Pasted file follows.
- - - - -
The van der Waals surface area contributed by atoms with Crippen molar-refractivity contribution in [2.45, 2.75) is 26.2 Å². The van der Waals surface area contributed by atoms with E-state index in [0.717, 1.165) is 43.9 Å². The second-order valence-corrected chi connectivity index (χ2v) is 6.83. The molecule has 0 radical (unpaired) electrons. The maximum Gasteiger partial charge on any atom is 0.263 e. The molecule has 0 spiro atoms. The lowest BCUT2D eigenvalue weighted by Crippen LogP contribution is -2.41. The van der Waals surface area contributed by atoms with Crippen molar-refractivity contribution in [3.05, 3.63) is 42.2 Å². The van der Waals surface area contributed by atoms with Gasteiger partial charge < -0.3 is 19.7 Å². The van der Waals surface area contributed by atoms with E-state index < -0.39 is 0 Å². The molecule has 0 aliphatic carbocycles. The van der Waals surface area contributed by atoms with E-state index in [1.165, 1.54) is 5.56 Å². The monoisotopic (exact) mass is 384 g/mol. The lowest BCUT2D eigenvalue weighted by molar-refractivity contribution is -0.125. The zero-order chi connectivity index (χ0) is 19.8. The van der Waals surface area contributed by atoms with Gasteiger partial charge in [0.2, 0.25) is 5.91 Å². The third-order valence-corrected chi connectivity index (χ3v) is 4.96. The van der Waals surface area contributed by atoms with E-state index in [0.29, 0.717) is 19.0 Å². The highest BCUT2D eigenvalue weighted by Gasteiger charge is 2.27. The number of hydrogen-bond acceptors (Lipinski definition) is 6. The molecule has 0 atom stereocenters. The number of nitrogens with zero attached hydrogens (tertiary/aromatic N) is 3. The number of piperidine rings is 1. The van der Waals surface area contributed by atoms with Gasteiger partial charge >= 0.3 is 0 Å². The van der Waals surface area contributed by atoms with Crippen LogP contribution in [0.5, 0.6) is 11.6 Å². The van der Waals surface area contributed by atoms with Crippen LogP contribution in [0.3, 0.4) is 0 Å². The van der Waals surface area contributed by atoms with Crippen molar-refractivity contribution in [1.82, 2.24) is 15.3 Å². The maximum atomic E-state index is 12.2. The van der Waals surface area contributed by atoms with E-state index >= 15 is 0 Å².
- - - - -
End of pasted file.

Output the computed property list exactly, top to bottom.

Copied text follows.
The van der Waals surface area contributed by atoms with Crippen molar-refractivity contribution in [2.45, 2.75) is 26.2 Å². The van der Waals surface area contributed by atoms with E-state index in [0.717, 1.165) is 43.9 Å². The second-order valence-corrected chi connectivity index (χ2v) is 6.83. The molecule has 0 radical (unpaired) electrons. The maximum Gasteiger partial charge on any atom is 0.263 e. The molecule has 0 spiro atoms. The lowest BCUT2D eigenvalue weighted by Crippen LogP contribution is -2.41. The van der Waals surface area contributed by atoms with Crippen molar-refractivity contribution in [3.05, 3.63) is 42.2 Å². The van der Waals surface area contributed by atoms with Gasteiger partial charge < -0.3 is 19.7 Å². The van der Waals surface area contributed by atoms with E-state index < -0.39 is 0 Å². The molecule has 0 aliphatic carbocycles. The van der Waals surface area contributed by atoms with E-state index in [1.165, 1.54) is 5.56 Å². The monoisotopic (exact) mass is 384 g/mol. The lowest BCUT2D eigenvalue weighted by molar-refractivity contribution is -0.125. The zero-order chi connectivity index (χ0) is 19.8. The van der Waals surface area contributed by atoms with Gasteiger partial charge in [0.2, 0.25) is 5.91 Å². The third-order valence-corrected chi connectivity index (χ3v) is 4.96. The van der Waals surface area contributed by atoms with E-state index in [0.29, 0.717) is 19.0 Å². The highest BCUT2D eigenvalue weighted by Gasteiger charge is 2.27. The number of hydrogen-bond acceptors (Lipinski definition) is 6. The molecule has 0 atom stereocenters. The number of nitrogens with zero attached hydrogens (tertiary/aromatic N) is 3. The number of piperidine rings is 1. The van der Waals surface area contributed by atoms with Gasteiger partial charge >= 0.3 is 0 Å². The van der Waals surface area contributed by atoms with Crippen LogP contribution in [0.5, 0.6) is 11.6 Å². The van der Waals surface area contributed by atoms with Crippen LogP contribution in [0.3, 0.4) is 0 Å². The van der Waals surface area contributed by atoms with Crippen molar-refractivity contribution in [1.82, 2.24) is 15.3 Å². The maximum atomic E-state index is 12.2. The van der Waals surface area contributed by atoms with E-state index >= 15 is 0 Å².